July 22, Friday
It was midnight and I had just finished brushing the girls’ hair, removing the tangles and stickiness that had accumulated during the day. My husband is much better at this than I am. Every time I brush their hair, there are shrieks of protest. I turned off the lights and we settled into bed.
This was my bedroom growing up. The windows here split down the middle and open inward and, upstairs, reveal large rectangles of tree tops and sky. They’re fitted with screens in the summer and heavy glass storm windows in the winter.
I’ve looked out these windows thousands of times through the years: to watch the snow falling in the lamplight, to study the stars, to watch groundhogs and racoons and rabbits make their way across the yard, to see who was walking down the sidewalk, to watch my cat play with a mole on the driveway in the middle of the night – batting, then chasing it, then stepping on its tail, then walking away bored before doing it all again.
I’ve leaned against the screen, signaling through cupped hands to my friend across the street our secret call that meant, “Are you outside and ready to play?”. I’ve closed my bedroom door and sat on the window sill and blown cigarette smoke out the window while home from college. I’ve watched Red Maple leaves, orange and red and as large as your hand, bolt from the trees by the thousands and accumulate in drifts along the sidewalk.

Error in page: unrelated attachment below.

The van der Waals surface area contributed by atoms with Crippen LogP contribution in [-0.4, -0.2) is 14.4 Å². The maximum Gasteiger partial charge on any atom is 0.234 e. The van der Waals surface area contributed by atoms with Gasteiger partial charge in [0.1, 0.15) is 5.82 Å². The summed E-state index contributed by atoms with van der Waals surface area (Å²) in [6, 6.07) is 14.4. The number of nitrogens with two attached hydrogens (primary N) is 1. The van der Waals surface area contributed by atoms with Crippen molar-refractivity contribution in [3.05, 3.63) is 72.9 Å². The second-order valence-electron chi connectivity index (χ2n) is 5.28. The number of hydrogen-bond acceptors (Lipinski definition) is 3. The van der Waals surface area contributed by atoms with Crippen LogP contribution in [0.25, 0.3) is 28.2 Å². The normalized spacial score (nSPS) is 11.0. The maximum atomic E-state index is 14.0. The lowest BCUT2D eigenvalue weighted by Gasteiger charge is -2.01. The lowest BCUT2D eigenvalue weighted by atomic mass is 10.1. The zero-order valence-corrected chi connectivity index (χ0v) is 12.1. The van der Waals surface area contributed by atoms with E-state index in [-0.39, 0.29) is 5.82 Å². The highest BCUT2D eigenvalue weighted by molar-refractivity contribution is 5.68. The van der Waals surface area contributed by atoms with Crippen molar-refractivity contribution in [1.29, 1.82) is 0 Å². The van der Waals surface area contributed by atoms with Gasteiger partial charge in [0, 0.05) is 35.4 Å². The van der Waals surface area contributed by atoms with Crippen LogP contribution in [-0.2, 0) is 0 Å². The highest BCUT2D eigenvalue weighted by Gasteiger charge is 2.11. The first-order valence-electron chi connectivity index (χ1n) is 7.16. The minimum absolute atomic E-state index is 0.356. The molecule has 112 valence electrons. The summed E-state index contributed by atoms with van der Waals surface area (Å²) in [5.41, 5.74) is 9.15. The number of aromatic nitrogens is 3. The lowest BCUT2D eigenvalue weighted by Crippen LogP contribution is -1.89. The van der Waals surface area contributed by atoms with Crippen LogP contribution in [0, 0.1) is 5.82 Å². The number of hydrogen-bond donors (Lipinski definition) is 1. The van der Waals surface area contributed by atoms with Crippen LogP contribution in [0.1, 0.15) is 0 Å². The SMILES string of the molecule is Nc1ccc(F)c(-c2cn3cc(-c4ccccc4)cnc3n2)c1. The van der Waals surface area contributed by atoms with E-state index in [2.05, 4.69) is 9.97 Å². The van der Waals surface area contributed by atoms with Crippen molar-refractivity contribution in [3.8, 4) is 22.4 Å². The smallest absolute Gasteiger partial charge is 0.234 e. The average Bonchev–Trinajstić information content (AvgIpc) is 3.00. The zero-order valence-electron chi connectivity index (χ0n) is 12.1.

As I lay in the dark and looked out the window, I could see lightning flashing far off to the west. It was so distant that there was no sound of thunder and the sky above us was clear. So I asked Holler, whose turn it was to sleep on the floor in a pile of blankets and pillows and books and stuffed animals to come and sit on the bed with us so she could watch the lightning. The twin bed I’m in is really too small for two, and there are other beds in other bedrooms, but they would rather take turns, one night sleeping in the bed with me and the next night sleeping on the floor beside the bed.
The lightning lit up the sky every few seconds, sometimes in streaks, sometimes in bright flashes that showed the muscular outlines of the clouds. Lulu put her new glasses on. “Mom, I can see stars now.”
The outskirts of the storm finally arrived much later, after we were all asleep, drizzling softly on the trees and the grass. Early in the morning, a breeze, moist and cool, blew in through the windows, ruffling the curtains that my mom made years ago, and signaled the end of the heat wave.